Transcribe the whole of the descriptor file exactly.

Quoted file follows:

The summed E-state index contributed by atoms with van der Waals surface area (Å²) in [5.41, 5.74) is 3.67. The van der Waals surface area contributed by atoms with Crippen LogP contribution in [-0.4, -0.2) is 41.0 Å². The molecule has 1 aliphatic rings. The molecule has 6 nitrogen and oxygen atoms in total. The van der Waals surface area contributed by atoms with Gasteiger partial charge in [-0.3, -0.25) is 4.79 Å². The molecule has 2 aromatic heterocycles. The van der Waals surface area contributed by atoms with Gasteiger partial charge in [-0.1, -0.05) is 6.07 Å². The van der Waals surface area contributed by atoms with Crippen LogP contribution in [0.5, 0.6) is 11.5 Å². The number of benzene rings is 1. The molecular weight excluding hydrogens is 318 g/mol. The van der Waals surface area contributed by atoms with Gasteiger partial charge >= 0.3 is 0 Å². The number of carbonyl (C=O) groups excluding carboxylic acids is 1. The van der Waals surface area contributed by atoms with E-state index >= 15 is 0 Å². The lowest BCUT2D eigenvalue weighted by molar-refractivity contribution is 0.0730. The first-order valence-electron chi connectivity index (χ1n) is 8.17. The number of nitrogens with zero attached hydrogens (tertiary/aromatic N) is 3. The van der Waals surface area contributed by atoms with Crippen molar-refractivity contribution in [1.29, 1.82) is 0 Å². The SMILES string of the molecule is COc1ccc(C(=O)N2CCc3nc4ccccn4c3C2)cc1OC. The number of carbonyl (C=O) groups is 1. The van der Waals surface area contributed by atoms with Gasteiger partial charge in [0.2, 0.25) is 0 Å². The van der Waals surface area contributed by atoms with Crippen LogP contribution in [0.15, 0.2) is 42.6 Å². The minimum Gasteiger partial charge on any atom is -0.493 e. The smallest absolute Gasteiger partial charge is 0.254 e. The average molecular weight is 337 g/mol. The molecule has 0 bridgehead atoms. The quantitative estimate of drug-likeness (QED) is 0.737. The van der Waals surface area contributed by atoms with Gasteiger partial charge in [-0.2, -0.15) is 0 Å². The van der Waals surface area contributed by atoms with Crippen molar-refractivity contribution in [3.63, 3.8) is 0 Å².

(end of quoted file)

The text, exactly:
The summed E-state index contributed by atoms with van der Waals surface area (Å²) in [5.41, 5.74) is 3.67. The van der Waals surface area contributed by atoms with Crippen LogP contribution in [-0.4, -0.2) is 41.0 Å². The molecule has 1 aliphatic rings. The molecule has 6 nitrogen and oxygen atoms in total. The van der Waals surface area contributed by atoms with Gasteiger partial charge in [-0.3, -0.25) is 4.79 Å². The molecule has 2 aromatic heterocycles. The van der Waals surface area contributed by atoms with Gasteiger partial charge in [-0.1, -0.05) is 6.07 Å². The van der Waals surface area contributed by atoms with Crippen LogP contribution in [0.5, 0.6) is 11.5 Å². The number of benzene rings is 1. The molecular weight excluding hydrogens is 318 g/mol. The van der Waals surface area contributed by atoms with Gasteiger partial charge >= 0.3 is 0 Å². The number of carbonyl (C=O) groups excluding carboxylic acids is 1. The van der Waals surface area contributed by atoms with E-state index >= 15 is 0 Å². The lowest BCUT2D eigenvalue weighted by molar-refractivity contribution is 0.0730. The first-order valence-electron chi connectivity index (χ1n) is 8.17. The number of nitrogens with zero attached hydrogens (tertiary/aromatic N) is 3. The van der Waals surface area contributed by atoms with Crippen molar-refractivity contribution in [1.29, 1.82) is 0 Å². The SMILES string of the molecule is COc1ccc(C(=O)N2CCc3nc4ccccn4c3C2)cc1OC. The number of carbonyl (C=O) groups is 1. The van der Waals surface area contributed by atoms with Gasteiger partial charge in [0.2, 0.25) is 0 Å². The van der Waals surface area contributed by atoms with Crippen LogP contribution in [0.15, 0.2) is 42.6 Å². The minimum Gasteiger partial charge on any atom is -0.493 e. The smallest absolute Gasteiger partial charge is 0.254 e. The average molecular weight is 337 g/mol. The molecule has 0 bridgehead atoms. The quantitative estimate of drug-likeness (QED) is 0.737. The van der Waals surface area contributed by atoms with Gasteiger partial charge in [-0.2, -0.15) is 0 Å². The van der Waals surface area contributed by atoms with Crippen molar-refractivity contribution in [3.63, 3.8) is 0 Å².